National Parks/Monuments Native Americans

Wupatki National Monument

(Last Updated On: May 16, 2019)

Wupatki National Monument in Arizona is a located just outside Flagstaff. This monument is a sister site to Walnut Canyon and Sunset Crater, which are also located nearby. You can easily pair this site with Sunset Crater National Monument because they share the same road and fee.

Wupatki National Monument contains several impressive ruins from the Singua people who lived in the area around a thousand years ago. We drove through Wuptaki National Monument on our way to Sunset Crater, so this is the order of stops we visited along our way. If you come through Sunset Crater first, these stops would obviously be in reverse order.

Lomaki & Box Canyon Pueblos

There are 3 different ruins along this trail.

There is a short drive on the north end of the monument that leads to a few unique ruins. What makes these ruins a little different than most that we’ve seen is that they are built right on the edge of cliffs. Each one is built on top of a small butte at the very rim. This makes them appear larger than they are. There are two different ruins on this 1/2 mile short trail. We enjoyed the freedom to explore inside the ruins and see how the people lived.

The trail is not paved, but it is wide and flat.
See how the ruins are set upon the edge of the cliffs?
There are interpretive signs teaching about the history of the area.
You can walk right among the ruins.
Some of the ruins have doors to different rooms to explore.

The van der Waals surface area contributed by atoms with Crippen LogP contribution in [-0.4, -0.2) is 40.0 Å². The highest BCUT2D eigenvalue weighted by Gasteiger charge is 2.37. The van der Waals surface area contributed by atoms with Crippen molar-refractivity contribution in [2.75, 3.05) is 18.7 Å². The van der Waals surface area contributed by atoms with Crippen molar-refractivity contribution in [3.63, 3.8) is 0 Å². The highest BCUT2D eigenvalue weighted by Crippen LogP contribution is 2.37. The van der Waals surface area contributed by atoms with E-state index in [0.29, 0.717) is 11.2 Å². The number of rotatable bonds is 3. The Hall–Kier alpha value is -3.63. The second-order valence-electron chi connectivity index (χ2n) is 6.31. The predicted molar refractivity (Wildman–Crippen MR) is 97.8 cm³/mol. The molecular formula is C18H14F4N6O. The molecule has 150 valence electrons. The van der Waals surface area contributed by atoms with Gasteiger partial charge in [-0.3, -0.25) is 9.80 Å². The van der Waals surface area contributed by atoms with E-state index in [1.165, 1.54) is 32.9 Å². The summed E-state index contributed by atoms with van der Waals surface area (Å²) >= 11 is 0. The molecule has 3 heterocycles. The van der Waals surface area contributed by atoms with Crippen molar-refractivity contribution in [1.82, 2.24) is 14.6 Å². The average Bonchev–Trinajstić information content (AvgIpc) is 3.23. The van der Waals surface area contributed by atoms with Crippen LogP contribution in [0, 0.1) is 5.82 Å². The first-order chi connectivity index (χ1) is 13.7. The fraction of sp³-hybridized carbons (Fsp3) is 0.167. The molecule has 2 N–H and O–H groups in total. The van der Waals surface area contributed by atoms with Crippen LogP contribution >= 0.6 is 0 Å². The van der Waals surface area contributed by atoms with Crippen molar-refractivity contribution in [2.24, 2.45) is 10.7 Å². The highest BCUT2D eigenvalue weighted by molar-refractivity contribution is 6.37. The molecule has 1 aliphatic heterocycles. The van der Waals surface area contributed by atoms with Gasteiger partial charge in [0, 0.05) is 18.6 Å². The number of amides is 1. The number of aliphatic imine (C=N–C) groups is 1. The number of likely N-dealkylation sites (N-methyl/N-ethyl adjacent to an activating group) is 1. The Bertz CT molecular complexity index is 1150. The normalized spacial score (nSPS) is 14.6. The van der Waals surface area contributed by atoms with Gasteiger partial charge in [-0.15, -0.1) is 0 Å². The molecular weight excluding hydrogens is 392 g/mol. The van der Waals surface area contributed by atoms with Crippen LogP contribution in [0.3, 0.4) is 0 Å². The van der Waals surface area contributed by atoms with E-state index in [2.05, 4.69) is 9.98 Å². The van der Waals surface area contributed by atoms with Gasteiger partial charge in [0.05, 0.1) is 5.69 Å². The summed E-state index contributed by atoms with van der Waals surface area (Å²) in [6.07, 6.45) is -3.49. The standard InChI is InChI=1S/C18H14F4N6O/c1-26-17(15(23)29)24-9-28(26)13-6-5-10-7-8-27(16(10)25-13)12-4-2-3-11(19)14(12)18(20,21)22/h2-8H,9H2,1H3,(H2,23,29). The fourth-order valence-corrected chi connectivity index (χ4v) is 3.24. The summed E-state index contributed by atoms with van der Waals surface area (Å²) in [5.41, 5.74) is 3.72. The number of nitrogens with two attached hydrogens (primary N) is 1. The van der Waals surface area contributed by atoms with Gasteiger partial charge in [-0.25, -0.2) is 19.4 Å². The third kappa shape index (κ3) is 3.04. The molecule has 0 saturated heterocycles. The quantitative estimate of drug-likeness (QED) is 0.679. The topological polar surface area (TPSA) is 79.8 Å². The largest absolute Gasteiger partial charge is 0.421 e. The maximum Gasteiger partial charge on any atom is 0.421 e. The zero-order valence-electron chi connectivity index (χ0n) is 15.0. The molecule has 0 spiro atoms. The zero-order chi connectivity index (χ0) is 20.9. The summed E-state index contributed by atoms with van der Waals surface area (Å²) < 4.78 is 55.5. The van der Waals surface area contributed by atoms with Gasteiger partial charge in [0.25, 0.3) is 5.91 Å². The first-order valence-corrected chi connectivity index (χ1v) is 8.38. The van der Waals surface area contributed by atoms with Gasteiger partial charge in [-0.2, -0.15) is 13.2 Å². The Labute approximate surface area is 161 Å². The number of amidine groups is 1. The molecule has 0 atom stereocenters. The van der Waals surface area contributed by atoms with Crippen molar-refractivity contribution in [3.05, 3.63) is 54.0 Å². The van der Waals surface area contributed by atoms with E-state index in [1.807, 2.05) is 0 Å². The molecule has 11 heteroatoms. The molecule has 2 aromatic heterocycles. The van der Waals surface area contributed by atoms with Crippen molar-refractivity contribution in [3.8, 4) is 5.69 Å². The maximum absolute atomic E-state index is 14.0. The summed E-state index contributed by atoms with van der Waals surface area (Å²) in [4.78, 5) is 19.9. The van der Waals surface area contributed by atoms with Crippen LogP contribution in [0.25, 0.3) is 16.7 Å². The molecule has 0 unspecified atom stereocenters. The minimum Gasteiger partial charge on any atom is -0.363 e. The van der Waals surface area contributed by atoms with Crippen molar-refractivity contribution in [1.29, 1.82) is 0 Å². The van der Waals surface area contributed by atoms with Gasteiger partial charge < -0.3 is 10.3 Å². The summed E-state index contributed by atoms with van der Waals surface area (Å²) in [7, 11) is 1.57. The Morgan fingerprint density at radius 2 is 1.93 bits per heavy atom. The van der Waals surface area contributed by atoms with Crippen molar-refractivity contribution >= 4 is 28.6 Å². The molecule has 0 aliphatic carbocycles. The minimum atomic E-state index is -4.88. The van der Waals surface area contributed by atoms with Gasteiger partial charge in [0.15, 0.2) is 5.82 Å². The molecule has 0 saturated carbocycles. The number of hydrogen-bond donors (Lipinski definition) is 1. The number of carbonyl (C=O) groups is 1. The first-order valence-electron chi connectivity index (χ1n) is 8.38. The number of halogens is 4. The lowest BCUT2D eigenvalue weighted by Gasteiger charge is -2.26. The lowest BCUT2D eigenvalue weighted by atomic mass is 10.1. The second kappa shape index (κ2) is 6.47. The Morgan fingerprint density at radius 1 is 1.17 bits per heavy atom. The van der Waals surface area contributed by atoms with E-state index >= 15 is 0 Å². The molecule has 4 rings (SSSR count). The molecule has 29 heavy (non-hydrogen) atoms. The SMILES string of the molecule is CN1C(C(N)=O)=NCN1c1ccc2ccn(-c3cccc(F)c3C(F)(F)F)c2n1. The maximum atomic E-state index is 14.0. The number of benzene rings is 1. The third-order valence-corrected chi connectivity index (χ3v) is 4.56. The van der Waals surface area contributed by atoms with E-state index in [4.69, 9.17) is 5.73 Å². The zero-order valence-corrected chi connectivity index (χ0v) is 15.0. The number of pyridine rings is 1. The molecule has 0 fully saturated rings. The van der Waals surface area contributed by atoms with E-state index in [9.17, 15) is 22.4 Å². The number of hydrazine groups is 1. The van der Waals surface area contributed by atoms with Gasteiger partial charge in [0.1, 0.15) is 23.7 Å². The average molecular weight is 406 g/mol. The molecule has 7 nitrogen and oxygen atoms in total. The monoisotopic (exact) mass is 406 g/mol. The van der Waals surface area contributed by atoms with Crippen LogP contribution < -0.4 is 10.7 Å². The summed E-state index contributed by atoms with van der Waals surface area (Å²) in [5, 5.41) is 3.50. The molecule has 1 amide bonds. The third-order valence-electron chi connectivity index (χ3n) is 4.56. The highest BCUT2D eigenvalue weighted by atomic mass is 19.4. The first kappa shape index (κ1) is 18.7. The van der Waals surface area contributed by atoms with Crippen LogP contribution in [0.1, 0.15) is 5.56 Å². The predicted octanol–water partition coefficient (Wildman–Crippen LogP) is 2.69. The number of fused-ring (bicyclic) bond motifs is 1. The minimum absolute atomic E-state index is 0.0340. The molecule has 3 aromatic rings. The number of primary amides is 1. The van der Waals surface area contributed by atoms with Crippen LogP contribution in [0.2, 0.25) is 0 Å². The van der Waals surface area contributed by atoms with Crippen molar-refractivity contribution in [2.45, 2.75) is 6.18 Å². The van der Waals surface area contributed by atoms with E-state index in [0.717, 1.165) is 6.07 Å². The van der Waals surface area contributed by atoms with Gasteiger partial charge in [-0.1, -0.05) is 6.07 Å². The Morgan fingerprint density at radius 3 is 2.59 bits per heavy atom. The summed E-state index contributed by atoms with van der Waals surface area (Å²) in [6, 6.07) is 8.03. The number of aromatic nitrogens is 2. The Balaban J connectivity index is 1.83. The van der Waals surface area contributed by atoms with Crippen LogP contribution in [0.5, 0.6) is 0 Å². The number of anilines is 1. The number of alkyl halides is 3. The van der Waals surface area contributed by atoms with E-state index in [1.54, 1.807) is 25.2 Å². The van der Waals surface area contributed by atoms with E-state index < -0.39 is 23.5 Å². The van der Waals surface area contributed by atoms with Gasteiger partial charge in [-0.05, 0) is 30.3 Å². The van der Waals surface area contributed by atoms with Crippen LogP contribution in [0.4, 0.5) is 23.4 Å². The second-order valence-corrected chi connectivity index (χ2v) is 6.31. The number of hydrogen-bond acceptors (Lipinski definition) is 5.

The furthest ruin has a small trail down into the wash where you can see more ruins at the bottom.

Citadel and Nalakihu

The citadel ruin is at the top of the hill and the Nalakihu ruin is at the right of the trail.

Farther in, there is a ruin called the Citadel. This ruin is atop a narrow butte, too. It stands high above the juniper covered plain, giving a commanding view all around. The trail is only 1/4 mile and is flat to the Nalakihu ruin, but then climbs steeply up to the Citadel ruin. This trail was closed for restoration when we drove through, but this is another short, easy stop.

Wupatki Pueblo

The Wupatki Pueblo is impressive.

The most impressive home is at the Visitor Center. The Wupatki Pueblo has over 100 rooms and two large kivas, or ceremonial chambers. The most impressive thing about the Wupatki ruin is that it is built right into the rock. We were amazed at how the clever design incorporated the standing rock right into the rooms. The short trail around the Wupatki Pueblo is .5 mile, and although it is paved, there are some stairs and steep sections. If you avoided the stairs, you could see most of the ruin if you were pushing a stroller or wheelchair.

Here you can see the trail. The stairs are not wheel accessible, but you can go around the back of the ruins and there are no stairs.
There are numbered signs on this trail. Make sure to pick up an interpretive guide in the Visitor Center.
It is so neat how they built right around the huge rocks.
Our boys loved the giant Kiva. It’s the largest we have seen.
This is looking at the kiva from above.
The Wupatki Pueblo is beautiful and interesting to explore.

Wukoki Pueblo

The Wukoki Pueblo is set up on a hill.

A third stop farther out at Wukoki Pueblo allows you to carefully climb through a few small doors so that you can see what the inside of Singua house looked like. There are also some amazing views of the area. The trail is 1/4 mile round trip to and from the ruin, but there is also a small trail that walks around the house.

There is a short walk from the parking area over to the pueblo.
We love being able to walk inside the pueblos.
The doors are a little small for adults.
There are great views from this pueblo. You can see Sunset Crater in the distance.

Wupatki National Monument is a great stop north of Flagstaff. Our boys enjoyed earning a Junior Ranger badge and learning about the people who farmed this plain a thousand years ago.